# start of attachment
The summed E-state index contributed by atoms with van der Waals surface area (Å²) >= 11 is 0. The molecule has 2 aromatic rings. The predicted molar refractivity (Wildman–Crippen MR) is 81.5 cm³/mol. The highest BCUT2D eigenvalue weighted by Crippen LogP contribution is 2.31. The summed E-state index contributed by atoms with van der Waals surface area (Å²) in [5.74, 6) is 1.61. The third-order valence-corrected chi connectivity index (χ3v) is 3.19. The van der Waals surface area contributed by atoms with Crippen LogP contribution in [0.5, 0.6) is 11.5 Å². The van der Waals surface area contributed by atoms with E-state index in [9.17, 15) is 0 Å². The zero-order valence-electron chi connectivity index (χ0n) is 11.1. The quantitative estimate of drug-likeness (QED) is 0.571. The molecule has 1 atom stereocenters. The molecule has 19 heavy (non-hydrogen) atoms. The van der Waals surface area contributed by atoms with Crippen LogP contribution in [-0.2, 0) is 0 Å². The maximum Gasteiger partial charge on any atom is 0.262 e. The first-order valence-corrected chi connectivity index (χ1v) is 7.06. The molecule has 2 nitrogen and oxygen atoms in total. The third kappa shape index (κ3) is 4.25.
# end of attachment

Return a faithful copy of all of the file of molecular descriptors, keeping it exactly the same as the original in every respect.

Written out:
The summed E-state index contributed by atoms with van der Waals surface area (Å²) >= 11 is 0. The molecule has 2 aromatic rings. The predicted molar refractivity (Wildman–Crippen MR) is 81.5 cm³/mol. The highest BCUT2D eigenvalue weighted by Crippen LogP contribution is 2.31. The summed E-state index contributed by atoms with van der Waals surface area (Å²) in [5.74, 6) is 1.61. The third-order valence-corrected chi connectivity index (χ3v) is 3.19. The van der Waals surface area contributed by atoms with Crippen LogP contribution in [0.5, 0.6) is 11.5 Å². The van der Waals surface area contributed by atoms with E-state index in [9.17, 15) is 0 Å². The zero-order valence-electron chi connectivity index (χ0n) is 11.1. The quantitative estimate of drug-likeness (QED) is 0.571. The molecule has 1 atom stereocenters. The molecule has 19 heavy (non-hydrogen) atoms. The van der Waals surface area contributed by atoms with Crippen LogP contribution in [-0.2, 0) is 0 Å². The maximum Gasteiger partial charge on any atom is 0.262 e. The first-order valence-corrected chi connectivity index (χ1v) is 7.06. The molecule has 2 nitrogen and oxygen atoms in total. The third kappa shape index (κ3) is 4.25.